BACKGROUND: Surgical management of aortic arch pathologies still faces significant challenges, especially if the pathology involves the proximal descending aorta. A novel solution, named the frozen elephant trunk approach, encompasses a hybrid stent-graft that is placed during conventional arch surgery in the descending aorta to exert an expansive radial force. This obviates the need for second-stage surgery, while limiting the residual patency of the false lumen and minimizing wall stress. The objective of this systematic review is to assess the safety and efficacy of the frozen elephant trunk technique in aortic ach pathologies.
SELECTION CRITERIA: We included all studies that used hybrid-stent grafts, or stented the proximal descending aorta under direct visualization during conventional arch surgery. Six electronic databases were searched (inception to June 2013), limited to studies that have reported 10 patients or more in the English language.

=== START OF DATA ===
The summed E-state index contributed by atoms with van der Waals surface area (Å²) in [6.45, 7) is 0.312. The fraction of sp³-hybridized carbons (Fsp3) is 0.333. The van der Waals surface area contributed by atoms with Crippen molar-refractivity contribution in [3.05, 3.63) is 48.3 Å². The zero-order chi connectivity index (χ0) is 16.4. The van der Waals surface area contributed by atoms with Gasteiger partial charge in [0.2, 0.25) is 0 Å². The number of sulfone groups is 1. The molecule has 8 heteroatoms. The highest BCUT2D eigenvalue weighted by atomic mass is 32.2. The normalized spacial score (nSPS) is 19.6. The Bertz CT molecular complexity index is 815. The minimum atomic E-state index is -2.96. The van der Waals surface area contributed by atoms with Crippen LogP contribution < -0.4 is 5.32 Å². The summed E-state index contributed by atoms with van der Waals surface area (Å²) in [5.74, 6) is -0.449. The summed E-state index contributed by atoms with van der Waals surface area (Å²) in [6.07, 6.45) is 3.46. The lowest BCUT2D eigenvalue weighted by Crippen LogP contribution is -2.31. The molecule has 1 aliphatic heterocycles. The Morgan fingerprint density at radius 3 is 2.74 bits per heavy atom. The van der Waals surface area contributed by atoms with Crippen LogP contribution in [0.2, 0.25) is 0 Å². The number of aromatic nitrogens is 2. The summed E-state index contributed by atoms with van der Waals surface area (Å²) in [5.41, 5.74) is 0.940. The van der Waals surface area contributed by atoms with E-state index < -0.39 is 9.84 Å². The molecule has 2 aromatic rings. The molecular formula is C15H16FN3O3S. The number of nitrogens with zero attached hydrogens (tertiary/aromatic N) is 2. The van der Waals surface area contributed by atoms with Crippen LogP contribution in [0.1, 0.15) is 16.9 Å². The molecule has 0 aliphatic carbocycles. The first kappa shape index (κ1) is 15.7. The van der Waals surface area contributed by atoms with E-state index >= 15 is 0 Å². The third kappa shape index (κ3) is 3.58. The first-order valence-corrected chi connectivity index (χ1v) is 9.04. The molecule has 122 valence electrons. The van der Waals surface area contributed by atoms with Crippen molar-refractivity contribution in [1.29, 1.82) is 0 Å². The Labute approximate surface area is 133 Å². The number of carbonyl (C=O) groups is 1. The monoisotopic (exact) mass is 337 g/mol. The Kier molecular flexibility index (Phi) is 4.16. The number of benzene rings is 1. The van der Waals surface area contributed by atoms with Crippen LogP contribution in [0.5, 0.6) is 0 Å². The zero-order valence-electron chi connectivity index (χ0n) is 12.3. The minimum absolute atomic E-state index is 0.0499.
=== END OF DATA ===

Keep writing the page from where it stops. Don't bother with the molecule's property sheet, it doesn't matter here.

MAIN RESULTS: Sixteen observational studies, with 1,409 patients, were identified. A variety of commercial and custom-made stent-grafts were used, with varying pathology indications. Overall mortality was 8.5% (range, 0-18.2%). One-year survival, reported in six studies, was 85.6% (range, 70-97%), while five-year survival was 71.5% (range, 63-88%). Stroke and spinal cord injury was identified in 5.3% and 5.5% of patients respectively, while renal failure and reoperation for bleeding was 12.0% and 8.9% respectively. No other endpoints were sufficiently reported.
IMPLICATIONS FOR CLINICAL PRACTICE: The frozen elephant trunk approach represents a reasonably safe procedure to repair the arch and proximal descending aorta. While promising, these results require long-term studies to assess durability and freedom from reoperation. Further regulatory approval is also required to permit widespread employment of specialized commercial hybrid stent-grafts.
|Number of pages||1|
|Journal||Annals of Cardiothoracic Surgery|
|Publication status||Published - Jul 2013|
- Journal Article